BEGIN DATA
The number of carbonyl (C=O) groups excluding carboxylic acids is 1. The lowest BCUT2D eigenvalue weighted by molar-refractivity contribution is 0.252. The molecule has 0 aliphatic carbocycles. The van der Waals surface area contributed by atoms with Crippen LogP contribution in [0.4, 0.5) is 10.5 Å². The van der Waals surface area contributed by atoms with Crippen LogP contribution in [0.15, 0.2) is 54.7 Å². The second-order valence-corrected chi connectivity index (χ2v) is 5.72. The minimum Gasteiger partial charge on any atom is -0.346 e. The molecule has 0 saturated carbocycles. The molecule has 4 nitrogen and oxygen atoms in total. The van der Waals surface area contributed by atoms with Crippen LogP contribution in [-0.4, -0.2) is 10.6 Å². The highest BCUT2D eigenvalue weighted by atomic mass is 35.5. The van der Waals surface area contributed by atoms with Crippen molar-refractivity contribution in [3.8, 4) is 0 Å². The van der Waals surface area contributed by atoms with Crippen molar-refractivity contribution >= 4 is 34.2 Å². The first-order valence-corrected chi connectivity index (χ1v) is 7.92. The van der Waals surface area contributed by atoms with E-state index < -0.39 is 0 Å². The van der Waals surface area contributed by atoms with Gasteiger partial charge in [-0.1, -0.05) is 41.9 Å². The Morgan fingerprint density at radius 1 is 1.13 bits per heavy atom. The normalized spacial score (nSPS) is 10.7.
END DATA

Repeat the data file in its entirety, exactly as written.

The number of carbonyl (C=O) groups excluding carboxylic acids is 1. The lowest BCUT2D eigenvalue weighted by molar-refractivity contribution is 0.252. The molecule has 0 aliphatic carbocycles. The van der Waals surface area contributed by atoms with Crippen LogP contribution in [0.4, 0.5) is 10.5 Å². The van der Waals surface area contributed by atoms with Crippen LogP contribution in [0.15, 0.2) is 54.7 Å². The second-order valence-corrected chi connectivity index (χ2v) is 5.72. The minimum Gasteiger partial charge on any atom is -0.346 e. The molecule has 0 saturated carbocycles. The molecule has 4 nitrogen and oxygen atoms in total. The van der Waals surface area contributed by atoms with Crippen LogP contribution in [-0.4, -0.2) is 10.6 Å². The highest BCUT2D eigenvalue weighted by atomic mass is 35.5. The van der Waals surface area contributed by atoms with Crippen molar-refractivity contribution in [3.8, 4) is 0 Å². The van der Waals surface area contributed by atoms with Crippen molar-refractivity contribution >= 4 is 34.2 Å². The first-order valence-corrected chi connectivity index (χ1v) is 7.92. The van der Waals surface area contributed by atoms with E-state index < -0.39 is 0 Å². The van der Waals surface area contributed by atoms with Gasteiger partial charge in [-0.1, -0.05) is 41.9 Å². The Morgan fingerprint density at radius 1 is 1.13 bits per heavy atom. The normalized spacial score (nSPS) is 10.7.